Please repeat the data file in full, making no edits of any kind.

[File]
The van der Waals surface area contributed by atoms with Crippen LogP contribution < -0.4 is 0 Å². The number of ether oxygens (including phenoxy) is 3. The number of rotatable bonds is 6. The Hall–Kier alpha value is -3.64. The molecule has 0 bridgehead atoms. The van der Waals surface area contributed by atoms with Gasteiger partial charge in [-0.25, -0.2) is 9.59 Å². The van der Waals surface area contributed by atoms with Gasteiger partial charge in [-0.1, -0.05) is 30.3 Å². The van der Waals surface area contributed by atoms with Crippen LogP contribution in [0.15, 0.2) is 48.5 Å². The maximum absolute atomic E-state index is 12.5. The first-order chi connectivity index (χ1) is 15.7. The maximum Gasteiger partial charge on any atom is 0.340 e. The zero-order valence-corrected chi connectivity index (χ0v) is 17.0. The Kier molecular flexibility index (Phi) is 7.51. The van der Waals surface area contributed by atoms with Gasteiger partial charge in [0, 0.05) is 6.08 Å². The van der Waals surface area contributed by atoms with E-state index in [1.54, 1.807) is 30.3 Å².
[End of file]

The van der Waals surface area contributed by atoms with Crippen LogP contribution < -0.4 is 0 Å². The number of ether oxygens (including phenoxy) is 3. The number of rotatable bonds is 6. The Hall–Kier alpha value is -3.64. The molecule has 0 bridgehead atoms. The van der Waals surface area contributed by atoms with Gasteiger partial charge in [-0.25, -0.2) is 9.59 Å². The van der Waals surface area contributed by atoms with Gasteiger partial charge in [-0.1, -0.05) is 30.3 Å². The van der Waals surface area contributed by atoms with Crippen LogP contribution in [0.15, 0.2) is 48.5 Å². The maximum absolute atomic E-state index is 12.5. The first-order chi connectivity index (χ1) is 15.7. The maximum Gasteiger partial charge on any atom is 0.340 e. The zero-order valence-corrected chi connectivity index (χ0v) is 17.0. The Kier molecular flexibility index (Phi) is 7.51. The van der Waals surface area contributed by atoms with Gasteiger partial charge in [0, 0.05) is 6.08 Å². The van der Waals surface area contributed by atoms with E-state index in [1.54, 1.807) is 30.3 Å².